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Her Story: I Pretended To Be Someone I’m Not To Gain My Family’s Approval

This article is written by a student writer from the Her Campus at UC Riverside chapter.

How do you tell your family that their dreams are not yours? When is it okay to break free from family expectations and follow your own path? How do you gather up the courage to tell the people that you love that your life isn’t theirs to govern, that your own dreams and aspirations are just as important as their sacrifices and should therefore be acknowledged and respected?

When my parents asked me what it was I was going to study in college, instead of telling them the honest truth that I really didn’t know and that I was as clueless and lost as could be, I told them what they wanted to hear: I told them I was going to go to medical school. I told them I wanted to be a doctor and I was going to start volunteering in hospitals and start reading all these books about the human anatomy and whatnot just to show how passionate I really was about it.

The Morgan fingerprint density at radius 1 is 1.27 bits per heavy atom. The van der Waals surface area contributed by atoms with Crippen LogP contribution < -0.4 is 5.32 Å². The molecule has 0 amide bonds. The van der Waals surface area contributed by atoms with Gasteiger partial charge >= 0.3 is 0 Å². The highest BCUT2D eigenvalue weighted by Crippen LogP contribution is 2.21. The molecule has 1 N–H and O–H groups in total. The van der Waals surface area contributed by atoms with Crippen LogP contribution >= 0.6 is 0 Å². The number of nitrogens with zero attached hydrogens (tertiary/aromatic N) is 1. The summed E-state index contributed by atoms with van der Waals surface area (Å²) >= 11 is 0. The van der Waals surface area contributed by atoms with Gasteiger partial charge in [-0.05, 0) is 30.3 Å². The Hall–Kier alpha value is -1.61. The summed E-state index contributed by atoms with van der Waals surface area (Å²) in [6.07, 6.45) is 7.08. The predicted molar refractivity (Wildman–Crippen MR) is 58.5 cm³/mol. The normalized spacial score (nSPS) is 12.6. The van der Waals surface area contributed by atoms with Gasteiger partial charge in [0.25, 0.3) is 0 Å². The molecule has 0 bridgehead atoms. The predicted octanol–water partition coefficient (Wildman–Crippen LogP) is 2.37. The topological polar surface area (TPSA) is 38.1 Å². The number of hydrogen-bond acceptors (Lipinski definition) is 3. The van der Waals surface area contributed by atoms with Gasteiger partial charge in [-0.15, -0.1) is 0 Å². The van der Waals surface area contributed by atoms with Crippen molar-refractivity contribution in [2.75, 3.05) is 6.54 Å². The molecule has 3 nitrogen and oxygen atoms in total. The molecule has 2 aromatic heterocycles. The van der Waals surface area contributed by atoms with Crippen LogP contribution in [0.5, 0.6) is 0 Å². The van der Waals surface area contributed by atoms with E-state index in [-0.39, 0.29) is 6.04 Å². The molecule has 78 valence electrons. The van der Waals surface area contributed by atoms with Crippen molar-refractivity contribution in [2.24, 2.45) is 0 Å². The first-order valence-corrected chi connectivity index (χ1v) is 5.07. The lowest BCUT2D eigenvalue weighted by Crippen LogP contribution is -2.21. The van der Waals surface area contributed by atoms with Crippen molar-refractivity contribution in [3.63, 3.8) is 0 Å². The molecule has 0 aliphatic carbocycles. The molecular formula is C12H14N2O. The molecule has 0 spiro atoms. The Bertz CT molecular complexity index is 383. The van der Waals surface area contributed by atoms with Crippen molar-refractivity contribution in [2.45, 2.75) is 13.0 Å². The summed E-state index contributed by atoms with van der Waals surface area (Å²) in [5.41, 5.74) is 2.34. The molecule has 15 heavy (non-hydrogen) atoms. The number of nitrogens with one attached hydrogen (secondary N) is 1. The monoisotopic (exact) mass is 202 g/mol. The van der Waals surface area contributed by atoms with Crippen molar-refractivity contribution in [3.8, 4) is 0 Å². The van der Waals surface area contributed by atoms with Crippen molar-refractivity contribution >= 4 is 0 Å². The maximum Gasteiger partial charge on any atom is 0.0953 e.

Why, you may ask, would I do such a thing? Why would I feign to be interested in something I had never showed interest in before? Why? Because of my father’s story that remained branded in the back of my mind ever since I first heard it as a kid. He had once told me that ever since he was a little boy he always knew that he wanted to be a doctor when he grew up. He said that he had gotten accepted to a university back in Mexico that offered him the opportunity to study and prepare him for medical school. But he gave it up without even finishing his first year there, for two reasons. One, he couldn’t afford to pay for tuition. And two, around the same time he withdrew from college, he was given the opportunity to come to the U.S., the so called land of dreams and opportunities that he found too hard to resist. He was young and crestfallen for having his dream crushed because money did not come in abundance in his household and he found this opportunity the chance of a lifetime to turn his life around. He came to believe that since there was no hope for him to become a doctor without any money in his pockets, he had nothing to lose. He hoped to go to the States and gather enough money to help his parents financially and possibly return and finish studying and get his doctorates degree and fulfill his lifelong dream when he gathered enough money to keep him and his family well off. Bringing my mother along with him, they were able to collect enough money to send back to their loved ones from time to time and save some for my dad’s future college tuition. But two years after they moved to the States, I was born and I became their motivation to stay—permanently. They knew that I would receive a better education and be provided with more opportunities in the U.S. than in Mexico. My father didn’t want to be selfish and jeopardize the possibility of a better life for me just so he could fulfill his own long lost dream.